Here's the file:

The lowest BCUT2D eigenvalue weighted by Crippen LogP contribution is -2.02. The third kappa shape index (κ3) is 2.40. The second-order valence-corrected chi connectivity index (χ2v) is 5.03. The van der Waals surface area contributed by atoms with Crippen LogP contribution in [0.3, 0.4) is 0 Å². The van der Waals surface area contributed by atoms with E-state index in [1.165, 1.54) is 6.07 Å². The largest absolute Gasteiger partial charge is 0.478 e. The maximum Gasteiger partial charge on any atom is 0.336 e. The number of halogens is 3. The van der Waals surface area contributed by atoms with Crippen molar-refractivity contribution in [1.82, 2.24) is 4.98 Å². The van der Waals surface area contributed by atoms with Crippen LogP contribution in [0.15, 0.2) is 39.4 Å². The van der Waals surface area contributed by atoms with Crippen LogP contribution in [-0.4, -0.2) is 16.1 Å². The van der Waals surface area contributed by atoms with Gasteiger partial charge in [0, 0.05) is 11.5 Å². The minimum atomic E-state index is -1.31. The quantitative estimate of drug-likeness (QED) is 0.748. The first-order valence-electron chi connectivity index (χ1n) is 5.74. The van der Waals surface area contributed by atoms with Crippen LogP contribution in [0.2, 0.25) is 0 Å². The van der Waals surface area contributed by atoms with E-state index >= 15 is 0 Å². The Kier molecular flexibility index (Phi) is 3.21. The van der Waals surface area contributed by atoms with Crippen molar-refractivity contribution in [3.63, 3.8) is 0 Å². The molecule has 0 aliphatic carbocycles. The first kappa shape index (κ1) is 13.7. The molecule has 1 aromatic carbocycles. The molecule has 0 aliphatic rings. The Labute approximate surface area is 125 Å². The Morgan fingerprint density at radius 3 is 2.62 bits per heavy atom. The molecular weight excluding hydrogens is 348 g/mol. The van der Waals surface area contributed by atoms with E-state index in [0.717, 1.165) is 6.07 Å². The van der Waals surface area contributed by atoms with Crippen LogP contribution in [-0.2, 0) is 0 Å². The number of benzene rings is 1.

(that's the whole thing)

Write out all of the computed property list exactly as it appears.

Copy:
The lowest BCUT2D eigenvalue weighted by Crippen LogP contribution is -2.02. The third kappa shape index (κ3) is 2.40. The second-order valence-corrected chi connectivity index (χ2v) is 5.03. The van der Waals surface area contributed by atoms with Crippen LogP contribution in [0.3, 0.4) is 0 Å². The van der Waals surface area contributed by atoms with E-state index in [1.165, 1.54) is 6.07 Å². The largest absolute Gasteiger partial charge is 0.478 e. The maximum Gasteiger partial charge on any atom is 0.336 e. The number of halogens is 3. The van der Waals surface area contributed by atoms with Crippen molar-refractivity contribution in [1.82, 2.24) is 4.98 Å². The van der Waals surface area contributed by atoms with Crippen LogP contribution in [0.15, 0.2) is 39.4 Å². The van der Waals surface area contributed by atoms with Crippen LogP contribution in [-0.4, -0.2) is 16.1 Å². The van der Waals surface area contributed by atoms with Gasteiger partial charge in [0, 0.05) is 11.5 Å². The minimum atomic E-state index is -1.31. The quantitative estimate of drug-likeness (QED) is 0.748. The first-order valence-electron chi connectivity index (χ1n) is 5.74. The van der Waals surface area contributed by atoms with Crippen LogP contribution in [0.2, 0.25) is 0 Å². The van der Waals surface area contributed by atoms with E-state index >= 15 is 0 Å². The Kier molecular flexibility index (Phi) is 3.21. The van der Waals surface area contributed by atoms with Crippen molar-refractivity contribution in [3.63, 3.8) is 0 Å². The molecule has 0 aliphatic carbocycles. The first kappa shape index (κ1) is 13.7. The molecule has 1 aromatic carbocycles. The molecule has 0 aliphatic rings. The Labute approximate surface area is 125 Å². The Morgan fingerprint density at radius 3 is 2.62 bits per heavy atom. The molecular weight excluding hydrogens is 348 g/mol. The van der Waals surface area contributed by atoms with E-state index in [0.717, 1.165) is 6.07 Å². The van der Waals surface area contributed by atoms with Crippen LogP contribution in [-0.2, 0) is 0 Å². The number of benzene rings is 1.